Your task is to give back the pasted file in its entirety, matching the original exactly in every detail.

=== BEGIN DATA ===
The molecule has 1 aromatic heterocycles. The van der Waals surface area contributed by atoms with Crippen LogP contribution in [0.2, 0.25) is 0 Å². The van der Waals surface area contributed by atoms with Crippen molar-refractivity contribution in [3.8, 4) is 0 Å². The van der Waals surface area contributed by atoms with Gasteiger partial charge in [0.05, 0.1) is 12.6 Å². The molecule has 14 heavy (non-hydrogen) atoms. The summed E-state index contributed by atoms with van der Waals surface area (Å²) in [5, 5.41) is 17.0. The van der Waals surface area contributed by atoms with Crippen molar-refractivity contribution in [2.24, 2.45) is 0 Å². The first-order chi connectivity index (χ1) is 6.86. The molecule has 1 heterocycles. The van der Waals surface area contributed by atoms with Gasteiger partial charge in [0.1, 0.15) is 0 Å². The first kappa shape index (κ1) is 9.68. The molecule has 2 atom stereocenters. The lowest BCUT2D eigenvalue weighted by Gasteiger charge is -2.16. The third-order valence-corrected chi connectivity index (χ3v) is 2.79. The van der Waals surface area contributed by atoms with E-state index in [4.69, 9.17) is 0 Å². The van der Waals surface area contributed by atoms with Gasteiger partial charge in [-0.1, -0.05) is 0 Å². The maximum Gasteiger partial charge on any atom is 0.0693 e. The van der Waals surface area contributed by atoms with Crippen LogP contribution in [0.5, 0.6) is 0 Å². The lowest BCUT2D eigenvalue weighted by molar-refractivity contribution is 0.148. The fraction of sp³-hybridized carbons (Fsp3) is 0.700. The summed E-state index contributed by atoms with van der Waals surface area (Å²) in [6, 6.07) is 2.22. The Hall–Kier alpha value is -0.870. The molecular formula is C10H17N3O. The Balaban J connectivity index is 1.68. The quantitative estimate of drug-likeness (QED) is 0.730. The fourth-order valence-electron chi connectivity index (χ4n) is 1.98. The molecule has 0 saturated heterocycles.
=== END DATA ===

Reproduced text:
The molecule has 1 aromatic heterocycles. The van der Waals surface area contributed by atoms with Crippen LogP contribution in [0.2, 0.25) is 0 Å². The van der Waals surface area contributed by atoms with Crippen molar-refractivity contribution in [3.8, 4) is 0 Å². The van der Waals surface area contributed by atoms with Gasteiger partial charge in [0.05, 0.1) is 12.6 Å². The molecule has 14 heavy (non-hydrogen) atoms. The summed E-state index contributed by atoms with van der Waals surface area (Å²) in [5, 5.41) is 17.0. The van der Waals surface area contributed by atoms with Crippen molar-refractivity contribution in [2.24, 2.45) is 0 Å². The first-order chi connectivity index (χ1) is 6.86. The molecule has 1 heterocycles. The van der Waals surface area contributed by atoms with Gasteiger partial charge in [0.1, 0.15) is 0 Å². The first kappa shape index (κ1) is 9.68. The molecule has 2 atom stereocenters. The lowest BCUT2D eigenvalue weighted by Gasteiger charge is -2.16. The third-order valence-corrected chi connectivity index (χ3v) is 2.79. The van der Waals surface area contributed by atoms with E-state index in [4.69, 9.17) is 0 Å². The van der Waals surface area contributed by atoms with Gasteiger partial charge in [-0.1, -0.05) is 0 Å². The maximum Gasteiger partial charge on any atom is 0.0693 e. The van der Waals surface area contributed by atoms with Crippen LogP contribution in [0.5, 0.6) is 0 Å². The lowest BCUT2D eigenvalue weighted by molar-refractivity contribution is 0.148. The fraction of sp³-hybridized carbons (Fsp3) is 0.700. The summed E-state index contributed by atoms with van der Waals surface area (Å²) in [6, 6.07) is 2.22. The Hall–Kier alpha value is -0.870. The molecular formula is C10H17N3O. The Balaban J connectivity index is 1.68. The quantitative estimate of drug-likeness (QED) is 0.730. The fourth-order valence-electron chi connectivity index (χ4n) is 1.98. The molecule has 0 saturated heterocycles.